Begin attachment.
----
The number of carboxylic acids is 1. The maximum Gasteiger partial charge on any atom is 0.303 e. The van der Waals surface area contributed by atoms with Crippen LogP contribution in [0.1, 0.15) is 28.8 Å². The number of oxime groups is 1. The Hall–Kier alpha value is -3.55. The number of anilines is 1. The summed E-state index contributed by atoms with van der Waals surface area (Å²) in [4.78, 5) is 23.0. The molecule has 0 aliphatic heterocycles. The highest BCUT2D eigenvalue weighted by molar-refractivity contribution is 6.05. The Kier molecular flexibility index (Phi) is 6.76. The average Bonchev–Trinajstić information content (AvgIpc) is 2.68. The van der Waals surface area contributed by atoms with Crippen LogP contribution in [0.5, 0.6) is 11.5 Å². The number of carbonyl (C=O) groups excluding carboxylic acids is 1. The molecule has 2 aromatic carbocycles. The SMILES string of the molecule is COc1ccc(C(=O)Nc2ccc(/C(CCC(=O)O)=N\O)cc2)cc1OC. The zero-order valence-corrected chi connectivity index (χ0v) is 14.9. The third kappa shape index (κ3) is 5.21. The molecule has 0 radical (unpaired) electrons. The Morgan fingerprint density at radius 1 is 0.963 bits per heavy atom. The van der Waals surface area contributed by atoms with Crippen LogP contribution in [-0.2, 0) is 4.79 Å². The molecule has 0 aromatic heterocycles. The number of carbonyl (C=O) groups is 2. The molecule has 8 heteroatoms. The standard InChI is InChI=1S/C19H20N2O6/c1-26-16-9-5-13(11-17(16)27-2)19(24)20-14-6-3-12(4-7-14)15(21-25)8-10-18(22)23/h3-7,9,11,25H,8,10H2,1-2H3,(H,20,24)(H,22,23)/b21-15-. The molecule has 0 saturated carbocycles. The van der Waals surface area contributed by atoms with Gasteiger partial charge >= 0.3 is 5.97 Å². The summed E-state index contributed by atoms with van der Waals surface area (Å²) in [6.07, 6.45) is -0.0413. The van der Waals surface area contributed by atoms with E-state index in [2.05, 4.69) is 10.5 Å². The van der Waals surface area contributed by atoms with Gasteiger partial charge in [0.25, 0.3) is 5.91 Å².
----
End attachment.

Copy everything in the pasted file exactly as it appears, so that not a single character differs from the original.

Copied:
The number of carboxylic acids is 1. The maximum Gasteiger partial charge on any atom is 0.303 e. The van der Waals surface area contributed by atoms with Crippen LogP contribution in [0.1, 0.15) is 28.8 Å². The number of oxime groups is 1. The Hall–Kier alpha value is -3.55. The number of anilines is 1. The summed E-state index contributed by atoms with van der Waals surface area (Å²) in [4.78, 5) is 23.0. The molecule has 0 aliphatic heterocycles. The highest BCUT2D eigenvalue weighted by molar-refractivity contribution is 6.05. The Kier molecular flexibility index (Phi) is 6.76. The average Bonchev–Trinajstić information content (AvgIpc) is 2.68. The van der Waals surface area contributed by atoms with Crippen LogP contribution in [0.5, 0.6) is 11.5 Å². The number of carbonyl (C=O) groups excluding carboxylic acids is 1. The molecule has 2 aromatic carbocycles. The SMILES string of the molecule is COc1ccc(C(=O)Nc2ccc(/C(CCC(=O)O)=N\O)cc2)cc1OC. The zero-order valence-corrected chi connectivity index (χ0v) is 14.9. The third kappa shape index (κ3) is 5.21. The molecule has 0 radical (unpaired) electrons. The Morgan fingerprint density at radius 1 is 0.963 bits per heavy atom. The van der Waals surface area contributed by atoms with Crippen LogP contribution in [-0.2, 0) is 4.79 Å². The molecule has 0 aromatic heterocycles. The number of carbonyl (C=O) groups is 2. The molecule has 8 heteroatoms. The standard InChI is InChI=1S/C19H20N2O6/c1-26-16-9-5-13(11-17(16)27-2)19(24)20-14-6-3-12(4-7-14)15(21-25)8-10-18(22)23/h3-7,9,11,25H,8,10H2,1-2H3,(H,20,24)(H,22,23)/b21-15-. The molecule has 0 saturated carbocycles. The van der Waals surface area contributed by atoms with Gasteiger partial charge >= 0.3 is 5.97 Å². The summed E-state index contributed by atoms with van der Waals surface area (Å²) in [6.07, 6.45) is -0.0413. The van der Waals surface area contributed by atoms with E-state index in [2.05, 4.69) is 10.5 Å². The van der Waals surface area contributed by atoms with Gasteiger partial charge in [0.25, 0.3) is 5.91 Å².